Judge Rejects Bannon’s Request to Dismiss the Criminal Case for Disobeying the Jan. 6 Select Committee
On Wednesday, a federal judge denied former Trump strategist Steve Bannon’s request to dismiss the criminal contempt case against him for disobeying a subpoena from the Jan. 6 select committee.
In an oral order, U.S. District Court Judge Carl Nichols rejected a number of arguments made by Bannon, including that Trump had used presidential privilege to prevent his former adviser from testifying. Nichols said that there is little proof that Trump actually asserted privilege or sought to prevent Bannon from testifying before the House panel formed to investigate the Jan. 6, 2021 Capitol storming and related incidents.
Bannon’s assertion that internal Justice Department opinions offered him “immunity” from a congressional subpoena for materials connected to his conversations with Trump while Trump was in office was also rejected by Nichols, a Trump appointee. However, Nichols stated that Bannon’s attorneys had not provided evidence that the DOJ’s opinions applied in his case — that of a former White House staffer who was subpoenaed for testimony pertaining to a prior president.
The verdict represents an early victory for the Justice Department against Bannon, who is scheduled to face trial next month on two counts of contempt of Congress. In September, the select committee subpoenaed him, but he refused to attend or submit any documentation. Bannon was found in contempt of the House in mid-October, and the DOJ charged him three weeks later.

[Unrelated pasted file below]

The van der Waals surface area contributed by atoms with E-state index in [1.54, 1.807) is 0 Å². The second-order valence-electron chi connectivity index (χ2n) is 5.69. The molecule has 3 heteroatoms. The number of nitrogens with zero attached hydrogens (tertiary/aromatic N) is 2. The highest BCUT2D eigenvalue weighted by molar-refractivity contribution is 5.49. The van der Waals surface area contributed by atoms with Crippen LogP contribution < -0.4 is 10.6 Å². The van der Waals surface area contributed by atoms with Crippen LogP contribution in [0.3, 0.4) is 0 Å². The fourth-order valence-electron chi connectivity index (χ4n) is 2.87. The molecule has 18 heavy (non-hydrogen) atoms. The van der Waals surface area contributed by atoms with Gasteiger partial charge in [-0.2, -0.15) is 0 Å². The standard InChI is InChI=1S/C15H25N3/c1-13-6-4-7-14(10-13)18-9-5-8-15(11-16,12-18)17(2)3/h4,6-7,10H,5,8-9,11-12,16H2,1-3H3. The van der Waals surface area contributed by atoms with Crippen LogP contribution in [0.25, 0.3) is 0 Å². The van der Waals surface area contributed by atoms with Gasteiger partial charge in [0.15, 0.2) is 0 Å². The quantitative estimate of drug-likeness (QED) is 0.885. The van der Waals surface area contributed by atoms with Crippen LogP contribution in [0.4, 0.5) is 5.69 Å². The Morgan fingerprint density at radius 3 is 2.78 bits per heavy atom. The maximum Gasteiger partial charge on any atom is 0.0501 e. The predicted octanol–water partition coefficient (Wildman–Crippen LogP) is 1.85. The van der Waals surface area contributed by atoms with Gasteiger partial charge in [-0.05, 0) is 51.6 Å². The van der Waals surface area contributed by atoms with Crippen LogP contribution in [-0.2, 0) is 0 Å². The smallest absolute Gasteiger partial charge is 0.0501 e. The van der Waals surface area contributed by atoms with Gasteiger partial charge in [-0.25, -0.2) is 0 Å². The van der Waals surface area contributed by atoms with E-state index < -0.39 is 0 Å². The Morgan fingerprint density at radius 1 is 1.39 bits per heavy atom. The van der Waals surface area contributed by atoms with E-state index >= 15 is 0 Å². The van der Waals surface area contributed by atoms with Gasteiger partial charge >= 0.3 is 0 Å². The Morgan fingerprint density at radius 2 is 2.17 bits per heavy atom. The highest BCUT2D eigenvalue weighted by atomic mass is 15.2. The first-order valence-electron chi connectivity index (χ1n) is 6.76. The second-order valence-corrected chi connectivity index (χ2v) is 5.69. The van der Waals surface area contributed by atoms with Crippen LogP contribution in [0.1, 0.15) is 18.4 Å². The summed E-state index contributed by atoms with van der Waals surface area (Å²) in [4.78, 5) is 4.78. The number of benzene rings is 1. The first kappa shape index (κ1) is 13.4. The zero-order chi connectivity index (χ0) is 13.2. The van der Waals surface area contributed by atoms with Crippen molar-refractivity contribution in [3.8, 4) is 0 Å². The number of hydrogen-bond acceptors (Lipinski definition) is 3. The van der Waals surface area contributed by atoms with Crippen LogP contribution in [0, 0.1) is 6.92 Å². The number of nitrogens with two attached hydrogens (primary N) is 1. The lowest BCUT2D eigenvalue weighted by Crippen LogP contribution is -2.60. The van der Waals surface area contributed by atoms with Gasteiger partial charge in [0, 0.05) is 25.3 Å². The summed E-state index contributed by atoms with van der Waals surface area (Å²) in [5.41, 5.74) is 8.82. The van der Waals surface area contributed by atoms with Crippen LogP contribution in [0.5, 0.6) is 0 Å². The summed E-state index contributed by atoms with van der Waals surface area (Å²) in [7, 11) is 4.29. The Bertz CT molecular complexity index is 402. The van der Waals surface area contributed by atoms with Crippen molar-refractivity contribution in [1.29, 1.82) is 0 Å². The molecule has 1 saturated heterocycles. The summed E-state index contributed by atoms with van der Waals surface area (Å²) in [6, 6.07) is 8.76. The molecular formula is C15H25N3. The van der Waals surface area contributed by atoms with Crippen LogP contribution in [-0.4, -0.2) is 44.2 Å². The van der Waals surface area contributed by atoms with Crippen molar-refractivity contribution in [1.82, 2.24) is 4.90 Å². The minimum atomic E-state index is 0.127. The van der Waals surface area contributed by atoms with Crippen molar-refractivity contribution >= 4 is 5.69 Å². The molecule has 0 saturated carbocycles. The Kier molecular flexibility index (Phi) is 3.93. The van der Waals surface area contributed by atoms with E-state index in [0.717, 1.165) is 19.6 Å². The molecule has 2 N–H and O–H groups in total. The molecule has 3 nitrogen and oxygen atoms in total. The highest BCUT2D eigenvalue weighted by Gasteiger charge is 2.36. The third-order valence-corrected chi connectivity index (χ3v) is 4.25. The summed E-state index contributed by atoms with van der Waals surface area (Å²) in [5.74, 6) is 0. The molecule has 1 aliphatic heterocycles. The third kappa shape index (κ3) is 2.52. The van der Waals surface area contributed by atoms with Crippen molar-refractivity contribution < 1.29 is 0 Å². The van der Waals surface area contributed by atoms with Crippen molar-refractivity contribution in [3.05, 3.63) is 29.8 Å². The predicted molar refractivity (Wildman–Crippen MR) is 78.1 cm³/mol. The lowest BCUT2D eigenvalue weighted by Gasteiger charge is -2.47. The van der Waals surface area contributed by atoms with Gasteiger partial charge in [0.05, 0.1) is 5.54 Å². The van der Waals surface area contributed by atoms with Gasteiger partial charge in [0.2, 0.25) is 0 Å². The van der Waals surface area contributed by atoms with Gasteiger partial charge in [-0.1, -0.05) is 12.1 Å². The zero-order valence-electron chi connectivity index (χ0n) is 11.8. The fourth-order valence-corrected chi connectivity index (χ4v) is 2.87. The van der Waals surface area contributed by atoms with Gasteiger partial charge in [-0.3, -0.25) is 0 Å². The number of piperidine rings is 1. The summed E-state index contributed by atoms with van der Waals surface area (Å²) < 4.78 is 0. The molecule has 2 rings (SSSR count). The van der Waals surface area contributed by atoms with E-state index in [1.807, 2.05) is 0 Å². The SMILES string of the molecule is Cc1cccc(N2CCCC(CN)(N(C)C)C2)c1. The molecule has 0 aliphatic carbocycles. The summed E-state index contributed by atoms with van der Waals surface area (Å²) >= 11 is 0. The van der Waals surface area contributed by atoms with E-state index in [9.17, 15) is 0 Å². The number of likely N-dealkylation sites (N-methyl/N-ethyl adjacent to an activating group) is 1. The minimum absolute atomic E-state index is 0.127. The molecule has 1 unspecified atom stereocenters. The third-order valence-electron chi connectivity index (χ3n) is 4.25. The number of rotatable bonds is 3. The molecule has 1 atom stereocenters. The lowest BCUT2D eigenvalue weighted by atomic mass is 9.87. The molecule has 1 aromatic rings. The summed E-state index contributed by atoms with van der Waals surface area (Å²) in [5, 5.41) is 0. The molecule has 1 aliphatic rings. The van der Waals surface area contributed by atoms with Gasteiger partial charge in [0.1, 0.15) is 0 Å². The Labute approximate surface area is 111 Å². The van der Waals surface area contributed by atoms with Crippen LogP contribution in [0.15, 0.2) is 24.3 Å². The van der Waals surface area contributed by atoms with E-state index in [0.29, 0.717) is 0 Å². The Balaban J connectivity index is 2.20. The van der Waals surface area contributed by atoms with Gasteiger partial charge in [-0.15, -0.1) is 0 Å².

A masked Bannon sat in the courtroom with his arms folded, wearing an all-black button-down shirt, while Nichols read through a series of arguments Bannon had brought against the indictment – and rejected each one. He is scheduled to face a trial in July, however his attorney, David Schoen, has suggested that given the publicity surrounding the public hearings on Jan. 6, he may seek to postpone the date.
In another victory for the select committee, Nichols declined to find that the committee’s structure or composition invalidated the subpoena to Bannon, dismissing allegations that the body was operating improperly since it lacked any appointees of House GOP Leader Kevin McCarthy.
“The court cannot conclude as a matter of law that the committee was invalidly constituted,” Nichols stated. He highlighted that the House had frequently ratified the select committee’s work by voting in favour of its motions to hold various witnesses in contempt, indicating that the House regarded the committee’s work as genuine. Courts, he pointed out, are bound to defer to the House’s interpretation of its own rules.
However, Nichols had some strong words for DOJ prosecutors. He agreed with Bannon’s lawyers that the department crossed lines in obtaining Bannon’s attorney Robert Costello’s phone and email logs. Though he stated that Bannon’s actions did not support dismissal of the case entirely, he stated that he plans to examine the topic following Bannon’s trial.
Several additional motions concerning the evidence in Bannon’s trial, as well as a difficult issue regarding how jurors in the case would be instructed to analyze the evidence presented at trial – will be determined at a later date, according to Nichols.